The Case for a Global Financial-Transaction Tax

Despite all economic pain caused by their recklessness, financial-market participants gained significant benefits from government bailouts. It is time for them to pay their fair share of the costs, and the most just and efficient way to ensure this is for the G-20 to implement a global financial-transaction tax.

BERLIN – What went wrong with global financial markets? In a nutshell: the implosion of the brave new world of modern finance, and the economic crisis that followed, was rooted in the idea that free and unregulated capital markets always work for the public good, and are all that is needed for economic prosperity. The prologue to the crisis was a combination of cheap money, deregulation, and a race for returns by executives undeterred by the associated risks.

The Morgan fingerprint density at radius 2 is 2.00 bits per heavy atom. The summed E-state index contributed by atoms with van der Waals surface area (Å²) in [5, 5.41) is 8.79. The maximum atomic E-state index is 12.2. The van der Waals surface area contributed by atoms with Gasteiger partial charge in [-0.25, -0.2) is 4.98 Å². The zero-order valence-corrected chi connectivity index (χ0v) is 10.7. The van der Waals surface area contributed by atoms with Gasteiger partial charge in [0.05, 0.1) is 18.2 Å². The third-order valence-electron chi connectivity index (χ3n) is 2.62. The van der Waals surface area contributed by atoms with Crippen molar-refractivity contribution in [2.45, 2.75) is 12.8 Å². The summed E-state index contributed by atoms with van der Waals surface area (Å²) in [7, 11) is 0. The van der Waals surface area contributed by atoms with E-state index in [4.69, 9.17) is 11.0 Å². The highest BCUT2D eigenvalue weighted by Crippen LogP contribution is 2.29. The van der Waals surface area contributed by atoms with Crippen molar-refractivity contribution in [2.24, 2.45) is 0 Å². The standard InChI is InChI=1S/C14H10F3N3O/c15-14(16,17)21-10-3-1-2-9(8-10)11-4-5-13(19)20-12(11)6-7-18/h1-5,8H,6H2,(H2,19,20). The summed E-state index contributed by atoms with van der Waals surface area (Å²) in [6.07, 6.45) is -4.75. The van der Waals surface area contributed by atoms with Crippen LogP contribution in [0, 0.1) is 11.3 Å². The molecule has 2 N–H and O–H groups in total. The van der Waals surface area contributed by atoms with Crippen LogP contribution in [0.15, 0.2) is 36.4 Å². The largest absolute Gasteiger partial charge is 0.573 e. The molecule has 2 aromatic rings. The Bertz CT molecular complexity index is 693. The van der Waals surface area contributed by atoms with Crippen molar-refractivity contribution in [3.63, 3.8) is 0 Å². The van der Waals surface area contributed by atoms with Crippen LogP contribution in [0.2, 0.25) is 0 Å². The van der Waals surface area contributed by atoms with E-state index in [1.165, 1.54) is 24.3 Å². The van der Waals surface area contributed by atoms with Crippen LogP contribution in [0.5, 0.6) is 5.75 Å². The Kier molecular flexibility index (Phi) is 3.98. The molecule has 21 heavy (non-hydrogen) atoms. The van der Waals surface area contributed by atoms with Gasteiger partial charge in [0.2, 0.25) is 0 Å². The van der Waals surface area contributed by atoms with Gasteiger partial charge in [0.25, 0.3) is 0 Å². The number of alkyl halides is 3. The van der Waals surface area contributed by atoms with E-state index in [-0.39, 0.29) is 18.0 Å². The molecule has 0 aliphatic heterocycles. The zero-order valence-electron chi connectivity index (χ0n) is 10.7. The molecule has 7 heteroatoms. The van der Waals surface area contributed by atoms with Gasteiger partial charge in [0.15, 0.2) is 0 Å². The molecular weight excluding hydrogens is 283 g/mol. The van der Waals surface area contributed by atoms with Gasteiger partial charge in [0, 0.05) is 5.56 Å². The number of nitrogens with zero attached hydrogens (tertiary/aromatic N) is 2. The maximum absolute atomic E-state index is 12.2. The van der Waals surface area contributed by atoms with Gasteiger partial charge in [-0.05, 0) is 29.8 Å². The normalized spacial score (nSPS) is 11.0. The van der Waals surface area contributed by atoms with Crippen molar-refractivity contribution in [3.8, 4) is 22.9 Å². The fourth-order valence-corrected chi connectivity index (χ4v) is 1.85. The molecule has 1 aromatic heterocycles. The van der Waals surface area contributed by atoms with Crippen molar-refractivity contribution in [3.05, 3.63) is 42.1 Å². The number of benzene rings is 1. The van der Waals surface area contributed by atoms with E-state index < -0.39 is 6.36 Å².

When the housing bubble burst and financial markets collapsed in its wake, growth slumped worldwide as never before since the Great Depression. GDP in the advanced economies is expected to shrink about 4% this year. Total financial-sector losses in the world’s advanced economies stand at around $1.6 trillion. The IMF estimates that losses of more than double this total are yet to come. Jobs will continue to be shed. Future generations are being saddled with an explosion of public debt. It will take years before we recover fully.

Despite all this pain, the remaining financial-market participants gained significant benefits from government bailouts. The G-20’s average headline support for the financial sector is more than 30% of GDP (including capital injections, guarantees, treasury lending and asset purchases, liquidity provision, and other central bank support). In our political response to this crisis, new forms of financing and fiscal burden-sharing will have to play a role. It is in this context that German Foreign Minister Frank-Walter Steinmeier and I have advanced our proposal for a global financial-transaction tax (FTT).

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